Cold Spring Harbor Laboratory scientist W. Richard McCombie and his colleagues in the international Mouse Genome Sequencing Consortium have published a high quality draft sequence of the mouse genome, along with a comparative analysis of the mouse and human genomes describing insights gleaned from the two sequences. This landmark study appears in the December 5 issue of the journal Nature.
The laboratory mouse is an important animal model used widely in the study of human diseases. The work reported in this study will serve as a basis for research and discovery for decades to come. Such research will have profound long-term consequences for medicine. It will help elucidate the underlying molecular mechanisms of disease. This in turn will allow researchers to design better drugs and therapies for many illnesses.
The sequence information from the mouse consortium has been immediately and freely released to the world, without restrictions on its use or redistribution. The information is scanned daily by scientists in academia and industry, as well as by commercial database companies, providing key information services to biotechnologists.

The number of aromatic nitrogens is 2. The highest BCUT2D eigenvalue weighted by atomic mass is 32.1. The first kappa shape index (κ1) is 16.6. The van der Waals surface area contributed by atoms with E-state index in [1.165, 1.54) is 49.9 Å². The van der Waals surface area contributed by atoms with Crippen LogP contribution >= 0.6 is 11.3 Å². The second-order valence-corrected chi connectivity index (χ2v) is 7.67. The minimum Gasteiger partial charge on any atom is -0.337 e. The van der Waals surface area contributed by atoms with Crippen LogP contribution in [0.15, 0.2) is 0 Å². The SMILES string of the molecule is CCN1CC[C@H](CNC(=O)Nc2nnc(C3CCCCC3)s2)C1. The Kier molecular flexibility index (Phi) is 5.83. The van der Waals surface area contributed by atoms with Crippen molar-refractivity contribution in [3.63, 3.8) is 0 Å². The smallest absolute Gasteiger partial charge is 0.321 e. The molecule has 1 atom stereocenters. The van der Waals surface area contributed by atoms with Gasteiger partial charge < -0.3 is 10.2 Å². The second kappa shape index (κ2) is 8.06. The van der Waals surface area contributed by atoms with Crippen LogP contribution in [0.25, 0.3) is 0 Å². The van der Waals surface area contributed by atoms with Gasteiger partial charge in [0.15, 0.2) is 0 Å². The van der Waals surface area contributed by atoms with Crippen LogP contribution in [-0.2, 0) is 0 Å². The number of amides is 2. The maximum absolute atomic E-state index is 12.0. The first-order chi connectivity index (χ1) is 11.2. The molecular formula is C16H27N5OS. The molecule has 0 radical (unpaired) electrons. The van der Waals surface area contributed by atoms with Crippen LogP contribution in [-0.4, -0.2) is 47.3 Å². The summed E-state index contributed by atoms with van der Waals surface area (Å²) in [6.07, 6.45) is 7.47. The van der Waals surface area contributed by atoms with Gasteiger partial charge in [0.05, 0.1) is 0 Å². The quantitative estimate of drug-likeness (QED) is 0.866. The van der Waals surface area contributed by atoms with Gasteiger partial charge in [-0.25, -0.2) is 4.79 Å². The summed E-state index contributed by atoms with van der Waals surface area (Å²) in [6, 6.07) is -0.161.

90% of the mouse genome sequencing effort was completed at three centers: The Whitehead Institute/MIT Center for Genome Research; the Genome Sequencing Center, Washington University School of Medicine; and the Wellcome Trust Sanger Institute. McCombie, the Cold Spring Harbor Laboratory Genome Research Center, and eight other centers contributed valuable data used in the high-quality draft of the sequence.
The genetic variety or “strain” of mouse whose genome was sequenced in this study, C57BL/6, is widely used and well known to mouse researchers. Interestingly, this mouse strain was developed during the early 20th century by Clarence Little at what is now Cold Spring Harbor Laboratory.
About Cold Spring Harbor Laboratory
Founded in 1890, Cold Spring Harbor Laboratory has shaped contemporary biomedical research and education with programs in cancer, neuroscience, plant biology and quantitative biology. Home to eight Nobel Prize winners, the private, not-for-profit Laboratory employs 1,100 people including 600 scientists, students and technicians. The Meetings & Courses Program annually hosts more than 12,000 scientists. The Laboratory’s education arm also includes an academic publishing house, a graduate school and the DNA Learning Center with programs for middle and high school students and teachers. For more information, visit www.cshl.edu
W. Richard McCombie
Ph.D., University of Michigan, 1982